In terms of status-enhancement or proof of merit, the actual giving of the talk is of almost no consequence. The invitation is the thing that "proves" status and merit (such as they may be). So, yes, list it, all the more considering that you probably don't have many such episodes to put on your CV.
For that matter, if you yourself had some (unfortunate, presumably) reason to cancel from your end, still, you did get the invitation.
From their end, to cancel your talk after issuing the invitation would be a fairly severe gaucherie... so I'd bet it won't happen. Even if it did, almost-surely the official reason would be some funding problems, not that they've discovered that you're a poseur and a bad person, etc. So the status and virtue leading to the original invitation are not diminished.
Being invited to give presentations is a kind of proof of one's relevance to the research community.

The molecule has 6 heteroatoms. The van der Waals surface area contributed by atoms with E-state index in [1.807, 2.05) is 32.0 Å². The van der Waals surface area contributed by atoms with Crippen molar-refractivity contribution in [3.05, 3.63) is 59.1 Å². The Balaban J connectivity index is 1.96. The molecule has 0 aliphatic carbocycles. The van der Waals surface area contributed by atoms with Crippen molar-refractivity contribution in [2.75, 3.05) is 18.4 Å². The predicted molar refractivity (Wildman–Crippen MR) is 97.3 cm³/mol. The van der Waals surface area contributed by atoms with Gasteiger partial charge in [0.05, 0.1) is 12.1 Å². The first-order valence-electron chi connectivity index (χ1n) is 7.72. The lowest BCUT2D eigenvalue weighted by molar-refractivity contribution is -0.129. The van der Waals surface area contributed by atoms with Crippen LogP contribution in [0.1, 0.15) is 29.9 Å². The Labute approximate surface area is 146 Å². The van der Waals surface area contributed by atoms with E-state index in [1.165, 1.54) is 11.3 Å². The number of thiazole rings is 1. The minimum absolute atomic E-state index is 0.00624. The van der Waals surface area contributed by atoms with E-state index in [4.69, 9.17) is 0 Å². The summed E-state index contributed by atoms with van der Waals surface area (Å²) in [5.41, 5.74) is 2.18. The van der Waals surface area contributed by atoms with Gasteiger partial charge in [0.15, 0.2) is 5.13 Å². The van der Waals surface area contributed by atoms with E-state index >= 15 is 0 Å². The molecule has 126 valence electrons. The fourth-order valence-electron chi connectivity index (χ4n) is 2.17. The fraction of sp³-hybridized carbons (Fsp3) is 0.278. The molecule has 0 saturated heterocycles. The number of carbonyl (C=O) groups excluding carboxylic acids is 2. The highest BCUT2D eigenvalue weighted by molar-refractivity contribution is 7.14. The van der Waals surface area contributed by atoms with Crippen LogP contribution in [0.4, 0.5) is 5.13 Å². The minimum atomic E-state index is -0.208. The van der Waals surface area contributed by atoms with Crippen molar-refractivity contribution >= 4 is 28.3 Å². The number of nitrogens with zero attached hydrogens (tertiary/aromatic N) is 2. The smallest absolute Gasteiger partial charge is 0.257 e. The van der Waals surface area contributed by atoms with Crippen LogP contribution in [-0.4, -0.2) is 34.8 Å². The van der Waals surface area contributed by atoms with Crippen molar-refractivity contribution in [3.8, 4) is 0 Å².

There are rumors of "an internet", supposedly allowing easy, massive, long-distance asynchronous communication without the expenses and perils of long-distance personal travel, but until that possibility is assimilated into the academic community... much like the notion that "publication" could mean literal publication, rather than running a status-and-merit gauntlet... :)
Joking (???) aside, it's not the literal giving of the talk, and is not the literal publication in refereed journal, that confer status or prove merit, but the invitation (resp. acceptance).